Can we have a bottle of Sancerre?" the customer snaps, hopefully not noticing my crestfallen look as I retreat from the table. Four-hundred-plus selections on my list, all but one of them ignored: Sancerre it is.
"Did they even open the wine list?" I wonder to myself. Probably not, and chances are that at many restaurants they're missing out on wines they might like more, yet cost less.
Of course, there's nothing wrong with drinking what you like, whether it's Sancerre or pinot grigio, another wine that often gets ordered reflexively. But a restaurateur or sommelier with a more cynical mindset can grow to love the Sancerre- or pinot-grigio-only patrons since they're easy to fleece. These guests rarely even look at the brand, so it's an opportune chance to buy low and sell high; mark up the wine like mad and laugh "no one looks at my list" all the way to the bank. Adding insult to injury, many of these wines aren't just overpriced, they're boring.
To avoid walking into that trap, it's worth taking at least a glance at the list rather than ordering your favorite variety blindly. Make a note of the names of producers' wines you've liked in the past and stick to them, since there are plenty of Sancerres and pinot grigios that fall far short of being sure things.
Sancerres and Suitable Alternatives
Two names that tend to deliver from Sancerre: Henry Natter and Michel Thomas. Both deliver consistently on the mineral and green apple flavors Sancerre is known for, without resorting to Reserve-level prices.
Even better, learn about regions that make similar wines that tend to cost less. France's Sancerre, for example, is the best known of several Loire Valley wines made from sauvignon blanc grapes; across the river is Pouilly-Fumé, which shares some of Sancerre's fame, but the real values are in appellations like Cheverny, Quincy and Reuilly, or even St. Bris, across the border in what is technically Burgundy. All make 100% sauvignon blanc wines that have much of the minerally, dry, high-acid qualities that you find in good Sancerres--yet they cost less since they're not as fashionable or familiar.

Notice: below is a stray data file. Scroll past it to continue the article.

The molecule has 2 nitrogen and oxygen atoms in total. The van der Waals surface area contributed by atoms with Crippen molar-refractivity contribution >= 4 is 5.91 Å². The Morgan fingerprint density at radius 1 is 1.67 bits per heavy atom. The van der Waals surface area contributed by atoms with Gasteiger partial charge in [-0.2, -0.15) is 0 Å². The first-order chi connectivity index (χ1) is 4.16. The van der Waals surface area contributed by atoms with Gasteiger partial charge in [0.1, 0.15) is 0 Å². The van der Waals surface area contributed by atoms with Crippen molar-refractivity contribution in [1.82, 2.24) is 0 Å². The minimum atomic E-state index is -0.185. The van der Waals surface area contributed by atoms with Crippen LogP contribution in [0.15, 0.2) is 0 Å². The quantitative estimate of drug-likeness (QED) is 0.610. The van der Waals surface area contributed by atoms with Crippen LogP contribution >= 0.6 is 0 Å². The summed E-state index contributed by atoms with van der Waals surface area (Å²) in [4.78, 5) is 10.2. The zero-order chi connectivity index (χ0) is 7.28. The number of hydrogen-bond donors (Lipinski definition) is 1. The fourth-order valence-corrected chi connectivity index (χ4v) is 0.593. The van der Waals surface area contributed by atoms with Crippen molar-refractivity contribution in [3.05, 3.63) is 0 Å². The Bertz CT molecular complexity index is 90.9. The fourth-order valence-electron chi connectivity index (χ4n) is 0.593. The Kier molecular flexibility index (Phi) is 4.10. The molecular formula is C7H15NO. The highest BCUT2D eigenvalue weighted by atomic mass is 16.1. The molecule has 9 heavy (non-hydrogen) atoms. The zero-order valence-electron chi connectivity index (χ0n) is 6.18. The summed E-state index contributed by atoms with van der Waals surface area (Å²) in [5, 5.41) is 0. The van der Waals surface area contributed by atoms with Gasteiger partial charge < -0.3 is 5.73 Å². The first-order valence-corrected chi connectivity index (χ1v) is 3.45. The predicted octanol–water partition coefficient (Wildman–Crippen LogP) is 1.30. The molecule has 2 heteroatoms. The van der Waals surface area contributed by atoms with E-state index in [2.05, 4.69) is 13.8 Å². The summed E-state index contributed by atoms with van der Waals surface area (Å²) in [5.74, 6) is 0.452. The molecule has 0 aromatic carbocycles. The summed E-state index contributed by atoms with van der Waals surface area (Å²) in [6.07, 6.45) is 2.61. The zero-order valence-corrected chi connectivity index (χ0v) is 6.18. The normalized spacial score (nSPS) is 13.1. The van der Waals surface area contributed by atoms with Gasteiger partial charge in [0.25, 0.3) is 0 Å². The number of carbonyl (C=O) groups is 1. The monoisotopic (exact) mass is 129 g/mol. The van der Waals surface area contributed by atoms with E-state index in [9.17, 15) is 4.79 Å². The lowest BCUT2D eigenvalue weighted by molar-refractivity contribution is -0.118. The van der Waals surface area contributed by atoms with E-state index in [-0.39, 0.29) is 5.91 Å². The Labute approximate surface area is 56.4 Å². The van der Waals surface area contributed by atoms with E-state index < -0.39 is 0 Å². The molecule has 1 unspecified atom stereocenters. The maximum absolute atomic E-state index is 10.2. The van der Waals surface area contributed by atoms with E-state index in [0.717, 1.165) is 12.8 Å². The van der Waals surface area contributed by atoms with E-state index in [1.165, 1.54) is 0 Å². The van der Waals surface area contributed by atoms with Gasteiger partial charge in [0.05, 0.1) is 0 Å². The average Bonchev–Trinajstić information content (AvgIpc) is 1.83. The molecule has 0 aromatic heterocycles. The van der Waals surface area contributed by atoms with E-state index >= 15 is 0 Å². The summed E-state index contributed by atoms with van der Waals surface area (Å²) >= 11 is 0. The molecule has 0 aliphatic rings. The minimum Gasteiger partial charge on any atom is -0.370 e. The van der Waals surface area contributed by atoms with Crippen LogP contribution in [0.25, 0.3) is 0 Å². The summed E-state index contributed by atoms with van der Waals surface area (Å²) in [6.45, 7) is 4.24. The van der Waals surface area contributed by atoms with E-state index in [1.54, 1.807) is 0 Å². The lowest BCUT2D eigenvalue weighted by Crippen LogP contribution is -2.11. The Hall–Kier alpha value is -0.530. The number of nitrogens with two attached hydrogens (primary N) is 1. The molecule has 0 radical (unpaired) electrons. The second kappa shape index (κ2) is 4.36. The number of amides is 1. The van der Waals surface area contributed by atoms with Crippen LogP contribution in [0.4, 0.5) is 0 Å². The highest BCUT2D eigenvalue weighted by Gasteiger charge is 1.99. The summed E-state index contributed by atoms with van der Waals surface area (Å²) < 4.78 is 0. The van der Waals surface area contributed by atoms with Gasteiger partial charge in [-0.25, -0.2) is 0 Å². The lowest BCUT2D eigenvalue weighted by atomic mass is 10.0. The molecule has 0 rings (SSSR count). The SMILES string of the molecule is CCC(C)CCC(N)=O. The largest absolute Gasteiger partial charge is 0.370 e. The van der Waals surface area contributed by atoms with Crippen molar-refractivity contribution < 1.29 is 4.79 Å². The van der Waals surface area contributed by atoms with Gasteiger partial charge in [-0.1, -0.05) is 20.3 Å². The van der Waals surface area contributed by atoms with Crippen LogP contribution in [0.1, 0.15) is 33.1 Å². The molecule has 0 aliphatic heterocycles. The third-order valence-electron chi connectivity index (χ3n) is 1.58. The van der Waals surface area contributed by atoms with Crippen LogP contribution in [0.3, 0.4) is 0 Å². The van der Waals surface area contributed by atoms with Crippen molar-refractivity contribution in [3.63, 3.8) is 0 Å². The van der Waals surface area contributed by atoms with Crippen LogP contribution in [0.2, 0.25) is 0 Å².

If you spot Clotilde Davenne from St. Bris or Domaine des Huards from Cheverny on a wine list, for example, the wine director put some thought into the selections. Both wines are classic, zingy, sauvignon blancs very similar to the Sancerre style and could come in at almost half the price of a similar-quality Sancerre.
Escape from the Italian Same-Old
Italy, similarly, has dozens if not hundreds of indigenous grape varieties that could take pinot grigio's place to some degree: Fiano, Friulano, Falanghina … and that's just the "F"s.
Never heard of Masi 'Masianco,' Clelia Romano 'Colli di Lapio' Fiano d'Avellino or Colle dei Bardellini Pigato? Not surprising. But all are modestly priced white wines that are similar in flavor and style to pinot grigio, but are likely to deliver more value for dollar.
The reason these wines are a safe bet is that the market isn't screaming for Quincy or St. Bris (not yet, at least). Surely, there are some clunkers from those regions too, but few of them have hit U.S. shores so far. A distributor doesn't import one of these wines to the U.S. willy-nilly; it's fighting an uphill battle against anonymity, so it better deliver the goods at the right price. Otherwise, the distributor winds up with an "Ark of the Covenant" wine languishing in the warehouse.
The Easy Way
If you're not into memorizing winery names, that's no problem. Just remember the regions. Given an unfamiliar Sancerre and an unfamiliar Cheverny, the latter is the better bet--and probably the cheaper one, too.
And the more sensitive wine directors among us will take some satisfaction in knowing you actually took the time to look at the list.
(Jim Clarke, Forbes.com)